I’m not with Bank of America but I’ve been shopping around for another bank. As I‘ve been listening to NPR, I’m learning that many of us have. We may not have sleeping bags out on Liberty Square, but there are other ways to let your dissatisfaction be known with the policies and culture of many big banks.
Like many I’ve been scrambling trying to secure my finances as much as possible because with all of the economic uncertainty, it’s hard to get a grasp on the next financial step. Should you invest in Treasury Bonds? Stock? Gold? Solar Energy? Place cash in a shoe box and bury it in your back yard?
I’m a subscriber to a couple of financial newsletters to help me navigate through this mess. Not that any of these people have all the answers, but thinking about these things, for me, is like cracking a window and putting my nose to the crack so that I don’t die from smoke inhalation.
These times are important and historic for us all, so I wanted to share this article by David Eifrig about an alternative to “Big Bank Consumer Abuse.” May it inspire you to DO SOMETHING. I’ve reposted the article below.
The Simplest, Easiest Way to Turn Your Back on Big Banks
By Dr. David Eifrig, editor, Retirement Millionaire
Tuesday, October 18, 2011
Sallie Krawcheck is getting paid over $5 million soon… for getting fired.
Joe Price is also making millions… for getting fired.
Sallie and Joe are executives who just got fired from Bank of America. They are set to collect over $10 million as part of their severance packages. Meanwhile, Bank of America is going to charge customers $5 a month to use their debit cards. It's also laying off thousands upon thousands of workers.
It's a crazy situation. The big banks took billions in taxpayer-funded bailouts… And now, they're paying fired employees millions and millions of dollars.
Sallie and Joe are two of the latest targets of the "Occupy Wall Street" protesters. But you don't have to go to Wall Street to protest Bank of America and its paid-for friends in Washington D.C. You can opt out of the system with a simple move I've been telling people to make for years now…
Move your money to a credit union.
You've probably heard of a credit union. But if you're like most folks I've talked with, you figure there's no real difference between them and a big, name-brand bank… at least not to you, the small, private account holder. But they are different. And at times like this, the benefits of joining a credit union are important.
Very simply, credit unions are nonprofit companies that act as local community banks. And guess what? The rates credit unions offer are spectacular. I get 1.25% on my simple checking account and 1.25% on my basic savings account.
And the nice part is, Wall Street doesn't have access to my money anymore. You see, the credit union turns around and loans my money to other members. Rather than investing in insider shell games, like mortgage-backed securities, the credit union's bread and butter is car, boat, and housing loans that charge 5%-8%.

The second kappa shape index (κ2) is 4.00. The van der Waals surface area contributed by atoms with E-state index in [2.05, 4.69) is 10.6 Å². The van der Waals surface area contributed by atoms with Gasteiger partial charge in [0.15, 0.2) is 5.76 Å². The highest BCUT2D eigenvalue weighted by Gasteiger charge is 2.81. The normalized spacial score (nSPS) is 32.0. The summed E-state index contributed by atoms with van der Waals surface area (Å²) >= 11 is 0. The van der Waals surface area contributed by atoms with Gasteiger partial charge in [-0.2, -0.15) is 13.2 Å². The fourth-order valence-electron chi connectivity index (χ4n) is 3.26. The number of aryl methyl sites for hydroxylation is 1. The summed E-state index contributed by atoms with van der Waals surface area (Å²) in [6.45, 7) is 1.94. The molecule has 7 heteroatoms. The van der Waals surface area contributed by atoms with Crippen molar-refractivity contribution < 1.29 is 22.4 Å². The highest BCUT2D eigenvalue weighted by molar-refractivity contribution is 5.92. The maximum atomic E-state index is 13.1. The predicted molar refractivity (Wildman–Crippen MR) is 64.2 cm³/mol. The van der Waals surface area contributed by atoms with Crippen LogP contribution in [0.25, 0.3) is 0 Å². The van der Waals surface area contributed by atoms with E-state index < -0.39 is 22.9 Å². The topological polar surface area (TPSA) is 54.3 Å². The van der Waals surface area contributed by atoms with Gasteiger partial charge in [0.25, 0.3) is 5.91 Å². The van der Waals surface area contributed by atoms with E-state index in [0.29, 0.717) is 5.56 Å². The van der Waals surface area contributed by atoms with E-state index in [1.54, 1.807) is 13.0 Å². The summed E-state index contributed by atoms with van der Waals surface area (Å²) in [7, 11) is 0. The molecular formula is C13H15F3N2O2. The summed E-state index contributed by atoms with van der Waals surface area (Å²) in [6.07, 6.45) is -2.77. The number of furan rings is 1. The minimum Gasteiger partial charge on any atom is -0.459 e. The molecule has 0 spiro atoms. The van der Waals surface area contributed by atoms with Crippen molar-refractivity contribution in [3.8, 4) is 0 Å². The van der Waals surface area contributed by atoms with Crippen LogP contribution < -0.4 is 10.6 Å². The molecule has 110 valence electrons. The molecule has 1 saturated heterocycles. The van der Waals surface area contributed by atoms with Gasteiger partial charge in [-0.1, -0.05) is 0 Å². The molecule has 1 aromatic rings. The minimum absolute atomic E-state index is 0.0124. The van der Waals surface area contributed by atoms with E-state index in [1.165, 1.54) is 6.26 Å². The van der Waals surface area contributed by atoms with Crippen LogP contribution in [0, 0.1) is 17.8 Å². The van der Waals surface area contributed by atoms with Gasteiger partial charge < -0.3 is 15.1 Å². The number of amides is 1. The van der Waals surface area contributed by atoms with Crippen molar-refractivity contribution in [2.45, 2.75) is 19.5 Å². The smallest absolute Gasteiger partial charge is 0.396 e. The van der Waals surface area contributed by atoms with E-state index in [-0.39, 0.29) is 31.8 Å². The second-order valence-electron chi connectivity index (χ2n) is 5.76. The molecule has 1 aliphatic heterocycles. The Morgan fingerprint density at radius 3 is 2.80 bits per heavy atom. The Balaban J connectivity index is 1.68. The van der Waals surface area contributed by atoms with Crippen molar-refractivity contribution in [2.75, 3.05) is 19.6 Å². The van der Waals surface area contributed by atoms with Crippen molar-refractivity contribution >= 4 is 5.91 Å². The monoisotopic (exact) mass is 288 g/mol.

That's how they make money to pay their employees and rent. They borrow from depositors at 2% and get 5%-8% from their lending. Unlike Wall Street, the board members meet locally in a credit union conference room, not on some island resort, spending the shareholders money. Even better, the board members are usually volunteers. Is this sounding good or what?
Are there any risks? Not really. Your money is as safe as – if not safer than – it is in the larger commercial banks. Just like the Federal Deposit Insurance Corporation (FDIC), which is supposed to insure your deposits in a commercial bank, credit unions have the National Credit Union Share Insurance Fund (NCUSIF). This fund is backed by the "full faith and credit of the United States government," too. Just like commercial banks, each individual is insured up to $250,000.
The only catch is, to join a credit union you have to – by law – have some sort of affiliation with the group that sponsors it. For some credit unions, you have to work for particular employers. But in other cases, you need only be a resident of a particular state. For example, if you live in Florida or California, you can join any number of credit unions. And several pay more than seven times as much as the big banks for your checking and savings business.
My dad was a state employee in North Carolina, which qualified me to join. To find out more about joining a credit union and research if you're eligible to join one, go to www.findacreditunion.com.
The way I see it, by banking with a local credit union, I'm giving my capital to local people and businesses, instead of the huge Wall Street firms that steal my taxes, pay their cronies big fat bonuses and severance packages.
Wall Street bailouts were supposed to revive the economy by producing money in the form of loans to all sectors and industries. Of course, we know that was a load of bull. Instead, the big money-center banks hoarded those dollars and used them to plug holes in their balance sheets.
But putting your money with local credit unions will help stimulate your local economy in the way banks should operate. These institutions don't keep plush offices or send their board members on luxury vacations. They exist solely to turn deposits into small business loans, home mortgages, and car loans.
If you take your money away from Wall Street and keep it local, you'll support small business ventures near you. I don't know about you, but I don't want to pay for any more golf trips, big bonuses, or million-dollar office decorations.
Together, let's stop the fraud of Wall Street and support our local community banks and credit unions.
Here's to our health, wealth, and a great retirement,